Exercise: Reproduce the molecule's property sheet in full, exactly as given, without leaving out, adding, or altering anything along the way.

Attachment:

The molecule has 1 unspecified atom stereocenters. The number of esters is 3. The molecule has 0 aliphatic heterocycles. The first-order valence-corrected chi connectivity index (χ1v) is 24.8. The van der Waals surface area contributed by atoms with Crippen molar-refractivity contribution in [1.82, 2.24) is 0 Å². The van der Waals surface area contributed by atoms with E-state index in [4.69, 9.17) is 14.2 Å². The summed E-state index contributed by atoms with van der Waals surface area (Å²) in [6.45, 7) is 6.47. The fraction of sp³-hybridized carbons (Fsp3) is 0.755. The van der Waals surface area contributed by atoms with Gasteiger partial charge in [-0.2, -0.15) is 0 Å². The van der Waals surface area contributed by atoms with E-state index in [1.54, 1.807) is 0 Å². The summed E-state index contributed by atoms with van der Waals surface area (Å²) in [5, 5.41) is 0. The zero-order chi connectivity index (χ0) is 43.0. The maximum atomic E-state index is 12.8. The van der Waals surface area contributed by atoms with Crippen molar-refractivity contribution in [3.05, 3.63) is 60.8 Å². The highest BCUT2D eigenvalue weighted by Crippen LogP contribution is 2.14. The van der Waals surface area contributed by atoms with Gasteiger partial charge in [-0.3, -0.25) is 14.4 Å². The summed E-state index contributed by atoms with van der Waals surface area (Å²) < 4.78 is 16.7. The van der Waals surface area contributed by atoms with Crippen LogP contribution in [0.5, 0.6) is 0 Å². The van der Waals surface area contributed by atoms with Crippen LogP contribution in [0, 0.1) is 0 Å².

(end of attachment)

The molecule has 1 unspecified atom stereocenters. The number of esters is 3. The molecule has 0 aliphatic heterocycles. The first-order valence-corrected chi connectivity index (χ1v) is 24.8. The van der Waals surface area contributed by atoms with Crippen molar-refractivity contribution in [1.82, 2.24) is 0 Å². The van der Waals surface area contributed by atoms with E-state index in [4.69, 9.17) is 14.2 Å². The summed E-state index contributed by atoms with van der Waals surface area (Å²) in [6.45, 7) is 6.47. The fraction of sp³-hybridized carbons (Fsp3) is 0.755. The van der Waals surface area contributed by atoms with Gasteiger partial charge in [-0.2, -0.15) is 0 Å². The van der Waals surface area contributed by atoms with E-state index in [1.54, 1.807) is 0 Å². The summed E-state index contributed by atoms with van der Waals surface area (Å²) in [5, 5.41) is 0. The zero-order chi connectivity index (χ0) is 43.0. The maximum atomic E-state index is 12.8. The van der Waals surface area contributed by atoms with Crippen molar-refractivity contribution in [3.05, 3.63) is 60.8 Å². The highest BCUT2D eigenvalue weighted by Crippen LogP contribution is 2.14. The van der Waals surface area contributed by atoms with Gasteiger partial charge in [-0.3, -0.25) is 14.4 Å². The summed E-state index contributed by atoms with van der Waals surface area (Å²) < 4.78 is 16.7. The van der Waals surface area contributed by atoms with Crippen LogP contribution in [0.5, 0.6) is 0 Å². The van der Waals surface area contributed by atoms with Crippen LogP contribution in [0, 0.1) is 0 Å².